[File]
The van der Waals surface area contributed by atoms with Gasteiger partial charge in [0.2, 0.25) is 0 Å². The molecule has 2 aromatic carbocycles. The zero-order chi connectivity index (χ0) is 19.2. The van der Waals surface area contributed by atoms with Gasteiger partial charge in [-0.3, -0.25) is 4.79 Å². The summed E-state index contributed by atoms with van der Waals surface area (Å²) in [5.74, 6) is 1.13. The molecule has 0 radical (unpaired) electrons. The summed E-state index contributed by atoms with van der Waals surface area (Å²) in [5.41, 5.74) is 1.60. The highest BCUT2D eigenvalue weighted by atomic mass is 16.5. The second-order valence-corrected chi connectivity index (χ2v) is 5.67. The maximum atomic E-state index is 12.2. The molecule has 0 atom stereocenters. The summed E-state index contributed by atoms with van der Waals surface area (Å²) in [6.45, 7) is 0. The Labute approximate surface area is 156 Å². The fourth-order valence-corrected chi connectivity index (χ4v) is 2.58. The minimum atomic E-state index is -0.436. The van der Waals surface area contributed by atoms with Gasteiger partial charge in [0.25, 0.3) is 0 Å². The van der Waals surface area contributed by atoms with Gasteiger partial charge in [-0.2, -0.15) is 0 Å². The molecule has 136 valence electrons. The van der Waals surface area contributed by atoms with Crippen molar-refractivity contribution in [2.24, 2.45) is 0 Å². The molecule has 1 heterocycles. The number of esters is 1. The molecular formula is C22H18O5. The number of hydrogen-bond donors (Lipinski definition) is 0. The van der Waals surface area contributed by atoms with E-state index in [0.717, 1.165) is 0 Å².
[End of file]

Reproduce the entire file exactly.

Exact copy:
The van der Waals surface area contributed by atoms with Gasteiger partial charge in [0.2, 0.25) is 0 Å². The molecule has 2 aromatic carbocycles. The zero-order chi connectivity index (χ0) is 19.2. The van der Waals surface area contributed by atoms with Gasteiger partial charge in [-0.3, -0.25) is 4.79 Å². The summed E-state index contributed by atoms with van der Waals surface area (Å²) in [5.74, 6) is 1.13. The molecule has 0 radical (unpaired) electrons. The summed E-state index contributed by atoms with van der Waals surface area (Å²) in [5.41, 5.74) is 1.60. The highest BCUT2D eigenvalue weighted by atomic mass is 16.5. The second-order valence-corrected chi connectivity index (χ2v) is 5.67. The maximum atomic E-state index is 12.2. The molecule has 0 atom stereocenters. The summed E-state index contributed by atoms with van der Waals surface area (Å²) in [6.45, 7) is 0. The Labute approximate surface area is 156 Å². The fourth-order valence-corrected chi connectivity index (χ4v) is 2.58. The minimum atomic E-state index is -0.436. The van der Waals surface area contributed by atoms with Gasteiger partial charge in [0.25, 0.3) is 0 Å². The van der Waals surface area contributed by atoms with Gasteiger partial charge in [-0.2, -0.15) is 0 Å². The molecule has 136 valence electrons. The van der Waals surface area contributed by atoms with Crippen molar-refractivity contribution in [2.24, 2.45) is 0 Å². The molecule has 1 heterocycles. The number of esters is 1. The molecular formula is C22H18O5. The number of hydrogen-bond donors (Lipinski definition) is 0. The van der Waals surface area contributed by atoms with E-state index in [0.717, 1.165) is 0 Å².